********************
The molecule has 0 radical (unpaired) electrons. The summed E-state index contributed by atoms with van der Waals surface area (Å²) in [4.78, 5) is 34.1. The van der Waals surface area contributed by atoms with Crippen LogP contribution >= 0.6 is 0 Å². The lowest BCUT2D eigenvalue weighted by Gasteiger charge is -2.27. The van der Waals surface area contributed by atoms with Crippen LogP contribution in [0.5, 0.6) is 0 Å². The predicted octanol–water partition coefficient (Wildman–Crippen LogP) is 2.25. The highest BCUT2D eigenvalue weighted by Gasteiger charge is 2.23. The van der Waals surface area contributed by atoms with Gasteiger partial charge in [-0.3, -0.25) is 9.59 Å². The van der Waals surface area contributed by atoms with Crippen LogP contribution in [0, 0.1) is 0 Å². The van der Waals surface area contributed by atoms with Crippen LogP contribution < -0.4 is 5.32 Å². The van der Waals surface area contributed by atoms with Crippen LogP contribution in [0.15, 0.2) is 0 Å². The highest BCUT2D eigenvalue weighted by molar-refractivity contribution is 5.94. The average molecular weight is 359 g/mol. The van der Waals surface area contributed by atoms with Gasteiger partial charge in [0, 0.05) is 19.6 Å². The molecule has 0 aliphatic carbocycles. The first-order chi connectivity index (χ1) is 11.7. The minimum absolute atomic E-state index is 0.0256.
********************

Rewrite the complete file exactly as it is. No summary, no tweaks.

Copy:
The molecule has 0 radical (unpaired) electrons. The summed E-state index contributed by atoms with van der Waals surface area (Å²) in [4.78, 5) is 34.1. The van der Waals surface area contributed by atoms with Crippen LogP contribution >= 0.6 is 0 Å². The lowest BCUT2D eigenvalue weighted by Gasteiger charge is -2.27. The van der Waals surface area contributed by atoms with Crippen LogP contribution in [0.5, 0.6) is 0 Å². The predicted octanol–water partition coefficient (Wildman–Crippen LogP) is 2.25. The highest BCUT2D eigenvalue weighted by Gasteiger charge is 2.23. The van der Waals surface area contributed by atoms with Gasteiger partial charge in [-0.3, -0.25) is 9.59 Å². The van der Waals surface area contributed by atoms with Crippen LogP contribution in [0, 0.1) is 0 Å². The van der Waals surface area contributed by atoms with Crippen LogP contribution < -0.4 is 5.32 Å². The van der Waals surface area contributed by atoms with Crippen LogP contribution in [0.15, 0.2) is 0 Å². The highest BCUT2D eigenvalue weighted by molar-refractivity contribution is 5.94. The average molecular weight is 359 g/mol. The van der Waals surface area contributed by atoms with Gasteiger partial charge in [0, 0.05) is 19.6 Å². The molecule has 0 aliphatic carbocycles. The first-order chi connectivity index (χ1) is 11.7. The minimum absolute atomic E-state index is 0.0256.